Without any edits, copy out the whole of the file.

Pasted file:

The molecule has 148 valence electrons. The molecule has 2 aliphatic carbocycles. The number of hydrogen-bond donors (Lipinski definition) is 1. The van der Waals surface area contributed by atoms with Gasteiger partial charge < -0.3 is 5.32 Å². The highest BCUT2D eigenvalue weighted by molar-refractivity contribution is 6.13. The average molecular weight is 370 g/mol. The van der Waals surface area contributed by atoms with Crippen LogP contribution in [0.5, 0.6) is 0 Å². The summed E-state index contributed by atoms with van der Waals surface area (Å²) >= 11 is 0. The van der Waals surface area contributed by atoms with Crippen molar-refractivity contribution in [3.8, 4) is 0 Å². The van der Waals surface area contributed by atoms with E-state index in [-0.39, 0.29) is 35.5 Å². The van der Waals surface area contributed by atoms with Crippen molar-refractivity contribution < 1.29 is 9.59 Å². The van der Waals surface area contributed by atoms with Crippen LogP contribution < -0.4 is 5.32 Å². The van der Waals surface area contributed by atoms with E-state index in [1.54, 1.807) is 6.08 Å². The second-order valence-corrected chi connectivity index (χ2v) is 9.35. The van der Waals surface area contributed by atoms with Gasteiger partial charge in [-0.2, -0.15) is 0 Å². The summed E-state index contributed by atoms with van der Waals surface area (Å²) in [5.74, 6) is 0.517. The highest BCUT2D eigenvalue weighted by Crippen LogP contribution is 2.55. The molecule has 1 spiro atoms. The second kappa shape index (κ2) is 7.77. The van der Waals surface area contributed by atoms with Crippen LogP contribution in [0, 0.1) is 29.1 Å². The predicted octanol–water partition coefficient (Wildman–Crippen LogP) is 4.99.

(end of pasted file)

The molecule has 148 valence electrons. The molecule has 2 aliphatic carbocycles. The number of hydrogen-bond donors (Lipinski definition) is 1. The van der Waals surface area contributed by atoms with Gasteiger partial charge < -0.3 is 5.32 Å². The highest BCUT2D eigenvalue weighted by molar-refractivity contribution is 6.13. The average molecular weight is 370 g/mol. The van der Waals surface area contributed by atoms with Crippen LogP contribution in [0.5, 0.6) is 0 Å². The summed E-state index contributed by atoms with van der Waals surface area (Å²) >= 11 is 0. The van der Waals surface area contributed by atoms with Crippen molar-refractivity contribution in [3.8, 4) is 0 Å². The van der Waals surface area contributed by atoms with E-state index in [-0.39, 0.29) is 35.5 Å². The van der Waals surface area contributed by atoms with Crippen molar-refractivity contribution < 1.29 is 9.59 Å². The van der Waals surface area contributed by atoms with Crippen LogP contribution < -0.4 is 5.32 Å². The van der Waals surface area contributed by atoms with E-state index in [1.54, 1.807) is 6.08 Å². The second-order valence-corrected chi connectivity index (χ2v) is 9.35. The van der Waals surface area contributed by atoms with Gasteiger partial charge in [-0.2, -0.15) is 0 Å². The summed E-state index contributed by atoms with van der Waals surface area (Å²) in [5.74, 6) is 0.517. The highest BCUT2D eigenvalue weighted by Crippen LogP contribution is 2.55. The molecule has 1 spiro atoms. The second kappa shape index (κ2) is 7.77. The van der Waals surface area contributed by atoms with Crippen LogP contribution in [0, 0.1) is 29.1 Å². The predicted octanol–water partition coefficient (Wildman–Crippen LogP) is 4.99.